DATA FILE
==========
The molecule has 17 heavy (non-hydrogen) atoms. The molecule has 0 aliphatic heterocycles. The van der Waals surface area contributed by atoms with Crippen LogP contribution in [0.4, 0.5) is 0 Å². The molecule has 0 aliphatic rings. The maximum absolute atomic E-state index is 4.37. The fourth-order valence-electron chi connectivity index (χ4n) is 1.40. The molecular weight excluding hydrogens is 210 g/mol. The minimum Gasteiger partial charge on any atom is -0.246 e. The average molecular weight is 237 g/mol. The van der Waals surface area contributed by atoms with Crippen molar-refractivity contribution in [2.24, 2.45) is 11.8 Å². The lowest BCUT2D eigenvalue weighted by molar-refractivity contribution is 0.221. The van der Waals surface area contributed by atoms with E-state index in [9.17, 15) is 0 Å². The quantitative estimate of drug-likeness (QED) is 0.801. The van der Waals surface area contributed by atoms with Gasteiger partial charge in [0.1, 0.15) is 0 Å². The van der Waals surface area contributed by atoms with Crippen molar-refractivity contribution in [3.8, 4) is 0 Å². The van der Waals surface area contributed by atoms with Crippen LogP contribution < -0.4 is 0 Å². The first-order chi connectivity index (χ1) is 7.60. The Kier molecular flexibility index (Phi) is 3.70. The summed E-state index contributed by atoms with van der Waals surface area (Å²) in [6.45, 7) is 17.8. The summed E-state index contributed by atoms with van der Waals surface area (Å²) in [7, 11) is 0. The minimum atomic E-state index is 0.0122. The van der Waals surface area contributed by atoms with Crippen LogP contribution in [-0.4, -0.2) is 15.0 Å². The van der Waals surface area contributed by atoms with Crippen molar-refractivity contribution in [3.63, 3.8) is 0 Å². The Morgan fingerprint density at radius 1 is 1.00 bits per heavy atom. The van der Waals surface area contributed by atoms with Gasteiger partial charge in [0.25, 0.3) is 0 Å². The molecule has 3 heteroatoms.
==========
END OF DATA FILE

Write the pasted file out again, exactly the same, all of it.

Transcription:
The molecule has 17 heavy (non-hydrogen) atoms. The molecule has 0 aliphatic heterocycles. The van der Waals surface area contributed by atoms with Crippen LogP contribution in [0.4, 0.5) is 0 Å². The molecule has 0 aliphatic rings. The maximum absolute atomic E-state index is 4.37. The fourth-order valence-electron chi connectivity index (χ4n) is 1.40. The molecular weight excluding hydrogens is 210 g/mol. The minimum Gasteiger partial charge on any atom is -0.246 e. The average molecular weight is 237 g/mol. The van der Waals surface area contributed by atoms with Crippen molar-refractivity contribution in [2.24, 2.45) is 11.8 Å². The lowest BCUT2D eigenvalue weighted by molar-refractivity contribution is 0.221. The van der Waals surface area contributed by atoms with E-state index in [9.17, 15) is 0 Å². The quantitative estimate of drug-likeness (QED) is 0.801. The van der Waals surface area contributed by atoms with Gasteiger partial charge in [0.1, 0.15) is 0 Å². The van der Waals surface area contributed by atoms with Crippen molar-refractivity contribution in [3.8, 4) is 0 Å². The van der Waals surface area contributed by atoms with Crippen LogP contribution < -0.4 is 0 Å². The first-order chi connectivity index (χ1) is 7.60. The Kier molecular flexibility index (Phi) is 3.70. The summed E-state index contributed by atoms with van der Waals surface area (Å²) in [6.45, 7) is 17.8. The summed E-state index contributed by atoms with van der Waals surface area (Å²) in [7, 11) is 0. The minimum atomic E-state index is 0.0122. The van der Waals surface area contributed by atoms with Crippen LogP contribution in [-0.4, -0.2) is 15.0 Å². The van der Waals surface area contributed by atoms with Crippen molar-refractivity contribution in [3.63, 3.8) is 0 Å². The Morgan fingerprint density at radius 1 is 1.00 bits per heavy atom. The van der Waals surface area contributed by atoms with Gasteiger partial charge in [0.25, 0.3) is 0 Å². The molecule has 3 heteroatoms.